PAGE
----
The background colors of this section of the bard’s story show good and God with Beowulf and darkness and death on the side of Grendel’s mother. First, this is shown in the darkness of the sand on the right and the lighter sand on the left. This is repeated in the water as well. The dark blue is behind Grendel’s mother and the lighter blue is behind Beowulf. The candle and the sword are on the side of Beowulf, which shows the position of Fate or God. Even the plants that grow in the water are affected and show the contrast between good and bad. The ones on the good side are fruitful and light filled, so light filled, in fact, that they are blossoming gold. The vines on the side of Grendel’s mother are weighed down with the burden of evil and being hated.
The next picture in the sequence of stories is the fight between Beowulf, Wiglaf and the dragon. The armor on Beowulf and Wiglaf, as mentioned earlier, is gold and silver to represent goodness through the brightness of the colors. The gold and silver also symbolizes the treasures that can be won in the battle and shared or hoarded with loyal followers. Wiglaf (on the left) is one of these stalwart companions. The color of Beowulf’s and Wiglaf’s hair shows that Wiglaf is still young while Beowulf is getting older. In the poem, after Beowulf’s attempts to kill the dragon single-handedly and calls for help, the young and old fight together against the dragon in real comitatus, or friendship.
The dragon is fighting against Beowulf and Wiglaf to protect the treasure he kept for many years. In the poem, he is described as, “the beast . . . [with] claws…[and] wings...[and] flaming [j]aws” (2348-9). The dragon’s wings in the picture not only show that he can fly, but illustrate through their purple, intertwined veins, the complexity of darkness and its long history and journey. The black in his nails, around his eyes, in his horns and on the very tip of his tail show that he is evil. The reason he is purple and green is because these colors are neither completely dark nor light. This is because the dragon was not known as good or evil until disturbed, but then becomes a known enemy. These colors show this change. However, with the accents of black it illustrates that he ends up being portrayed as bad. The dragon’s tusks, that are silver with an accent of black, not only end up fatally wounding Beowulf, but also represent the treasure the dragon hoards in the tower. The dragon, as mentioned earlier, breathes fire. Ironically, it is a fire that Beowulf is cremated with and a fiery monster that kills him. The dragon’s fire is also reflected in the iris of his eyes. The picture of the dragon is an example of evil in the poem Beowulf.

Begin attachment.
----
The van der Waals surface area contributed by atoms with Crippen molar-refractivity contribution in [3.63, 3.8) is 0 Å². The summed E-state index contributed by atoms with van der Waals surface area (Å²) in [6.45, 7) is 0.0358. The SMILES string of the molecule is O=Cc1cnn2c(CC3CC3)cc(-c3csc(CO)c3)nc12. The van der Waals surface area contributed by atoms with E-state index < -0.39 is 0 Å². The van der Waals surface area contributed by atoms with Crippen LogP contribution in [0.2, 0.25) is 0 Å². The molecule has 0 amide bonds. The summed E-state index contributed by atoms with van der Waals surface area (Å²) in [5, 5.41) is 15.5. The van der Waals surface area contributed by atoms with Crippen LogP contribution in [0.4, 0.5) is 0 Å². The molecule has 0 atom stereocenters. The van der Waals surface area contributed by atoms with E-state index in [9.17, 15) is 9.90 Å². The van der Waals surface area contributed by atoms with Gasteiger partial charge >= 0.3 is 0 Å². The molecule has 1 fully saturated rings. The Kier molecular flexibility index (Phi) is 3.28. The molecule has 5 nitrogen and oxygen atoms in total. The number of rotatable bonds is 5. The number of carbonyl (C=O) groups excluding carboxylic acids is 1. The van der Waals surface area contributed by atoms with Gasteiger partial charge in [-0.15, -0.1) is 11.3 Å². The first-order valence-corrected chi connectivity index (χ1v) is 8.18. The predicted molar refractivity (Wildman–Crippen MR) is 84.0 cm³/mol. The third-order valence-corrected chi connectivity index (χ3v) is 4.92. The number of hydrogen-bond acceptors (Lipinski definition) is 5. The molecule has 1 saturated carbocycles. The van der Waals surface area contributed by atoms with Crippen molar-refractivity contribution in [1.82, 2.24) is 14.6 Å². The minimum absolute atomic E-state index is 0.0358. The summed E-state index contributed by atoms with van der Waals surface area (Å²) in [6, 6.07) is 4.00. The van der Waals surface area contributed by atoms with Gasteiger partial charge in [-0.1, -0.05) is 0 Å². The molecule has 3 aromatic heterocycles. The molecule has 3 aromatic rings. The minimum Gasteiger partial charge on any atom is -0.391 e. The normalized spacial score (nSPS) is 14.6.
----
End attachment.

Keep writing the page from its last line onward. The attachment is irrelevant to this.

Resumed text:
Not only do the figures in the picture of the fight with the dragon relate to the poem, but the background design and colors do as well. The grass is basically the same color except for directly in front of Beowulf where it is greener. This shows the importance put on Beowulf throughout the poem. The sky is a purplish blue color that is somewhat washed out in places. The green and purplish blue is similar to the colors of the dragon but not quite the exact colors or shades because neither Beowulf nor the dragon is the victor. These colors convey that it is neither all good nor all bad, but that there can be a vague line between winning and losing. The tower is painted in dark brown and black. The tower is dark because the tower has been inhabited by the horrible dragon and its “heathen silver and jewels” (2276). The black windows represent that the inside of the tower is blocked from the light of the sun and God, showing the dragon’s evilness. In this picture, even though it is hard to tell who wins because they both die, one can see that good wins by looking at the broader outcome. This is because Beowulf goes to heaven and the dragon does not, even though they both die.